Does a church need to be established by the fulfillment of prophecy?

The organization known as the "Iglesia Ni Cristo" claims that the true church must be established by the fulfillment of prophecy. Is this the case? When we examine their arguments, we see that the INC is misguided.

Revelation 19:10 does not teach that the church must be established by the fulfillment of prophecy

A passage that the INC uses to say that a church must be established by prophecy is Revelation 19:10. We will quote the previous verse for context.

Revelation 19:9-10 (ESV) - 9 And the angel said to me, "Write this: Blessed are those who are invited to the marriage supper of the Lamb." And he said to me, "These are the true words of God." 10 Then I fell down at his feet to worship him, but he said to me, "You must not do that! I am a fellow servant with you and your brothers who hold to the testimony of Jesus. Worship God." For the testimony of Jesus is the spirit of prophecy.

The INC argues that because the testimony of Jesus is the spirit of prophecy, that means that the church of Christ must be established by the fulfillment of prophecy. Such an interpretation is a stretch since the verse says no such thing.

So then what does it mean that the testimony of Jesus is the spirit of prophecy? The key to understanding this is in looking at why this fact is mentioned. Why is this said after the angel refuses John's worship?

The angel gave John prophetic words to write about Jesus. In response, John worshipped the angel. The problem with this is that the purpose of prophecy is not to glorify angels, but to glorify Jesus. That does not mean that all prophecy is directly about Jesus, but all prophecy ultimately glorifies Christ in its accomplishment of God's will. If John's reception of this prophecy resulted in him glorifying some other being, such as an angel, then the spirit of prophecy is perverted.

This is why we are told that the testimony of Jesus is the spirit of prophecy: because all prophecy should bring glory to him. The spirit of prophecy is to testify to the truth about our Lord Jesus Christ.

The church was established by the fulfillment of prophecy in the first century.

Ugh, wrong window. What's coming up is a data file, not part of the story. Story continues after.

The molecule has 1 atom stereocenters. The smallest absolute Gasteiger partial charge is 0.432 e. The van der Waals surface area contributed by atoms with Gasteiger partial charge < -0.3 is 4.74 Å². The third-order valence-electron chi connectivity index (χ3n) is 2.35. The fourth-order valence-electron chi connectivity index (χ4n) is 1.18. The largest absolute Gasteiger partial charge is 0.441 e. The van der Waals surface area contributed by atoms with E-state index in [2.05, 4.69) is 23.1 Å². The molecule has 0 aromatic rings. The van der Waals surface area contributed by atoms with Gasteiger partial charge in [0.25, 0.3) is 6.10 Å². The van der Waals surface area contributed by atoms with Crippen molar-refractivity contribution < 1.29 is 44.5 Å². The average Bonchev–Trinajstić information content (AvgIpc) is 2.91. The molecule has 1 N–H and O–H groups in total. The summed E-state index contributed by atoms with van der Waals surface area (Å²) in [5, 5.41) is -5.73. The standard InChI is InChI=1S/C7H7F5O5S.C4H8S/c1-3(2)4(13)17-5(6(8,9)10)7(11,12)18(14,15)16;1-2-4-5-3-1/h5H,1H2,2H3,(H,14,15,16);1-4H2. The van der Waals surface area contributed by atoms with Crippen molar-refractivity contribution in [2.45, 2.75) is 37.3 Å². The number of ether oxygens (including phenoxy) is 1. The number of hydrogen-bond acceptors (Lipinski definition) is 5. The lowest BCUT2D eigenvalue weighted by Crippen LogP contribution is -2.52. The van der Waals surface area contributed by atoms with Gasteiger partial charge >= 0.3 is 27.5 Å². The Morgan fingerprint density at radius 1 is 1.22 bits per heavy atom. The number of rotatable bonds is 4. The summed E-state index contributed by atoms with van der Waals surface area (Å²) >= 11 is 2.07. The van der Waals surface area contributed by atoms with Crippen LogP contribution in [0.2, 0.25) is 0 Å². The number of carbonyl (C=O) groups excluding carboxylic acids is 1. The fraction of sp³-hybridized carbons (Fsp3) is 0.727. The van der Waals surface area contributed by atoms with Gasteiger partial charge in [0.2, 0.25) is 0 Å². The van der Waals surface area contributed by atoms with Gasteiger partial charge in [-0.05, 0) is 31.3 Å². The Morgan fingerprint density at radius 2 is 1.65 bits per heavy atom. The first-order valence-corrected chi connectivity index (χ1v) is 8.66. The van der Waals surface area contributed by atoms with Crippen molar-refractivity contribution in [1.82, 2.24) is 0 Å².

The INC readily accepts that Jesus fulfilled many prophecies during his life on this earth. These fulfillments did establish the church. Additionally, miracles, signs, and wonders established the message brought by the apostles, the good news of salvation through Jesus Christ.

Hebrews 2:3-4 (ESV) - 3 how shall we escape if we neglect such a great salvation? It was declared at first by the Lord, and it was attested to us by those who heard, 4 while God also bore witness by signs and wonders and various miracles and by gifts of the Holy Spirit distributed according to his will.

What the INC doesn't realize is that the true church, which is composed of all those who truly believe in Christ, can point to the exact same thing: that fulfillment which happened in the first century. That church that was established continues on to this day. Because Protestants do not claim to have reestablished the church, they have no burden to demonstrate their legitimacy through the fulfillment of prophecy, even given the INC's standards.

So when the INC says that their church has the fulfillment of prophecies and others don't, they ignore that all churches who teach the true faith were not reestablished, and therefore do have the fulfillment of prophecy in the same prophecies the INC acknowledge were fulfilled in the first century.


First, the INC carelessly misuses verses of the Bible in order to prove that a church must have the fulfillment of prophecy in order to be a true church.

Secondly, the INC mistakenly assumes that no other church has any claim to the fulfillment of prophecy. They fail to acknowledge that that claim of Protestants that the fulfillment of prophecy did accompany the establishment of their church in the first century.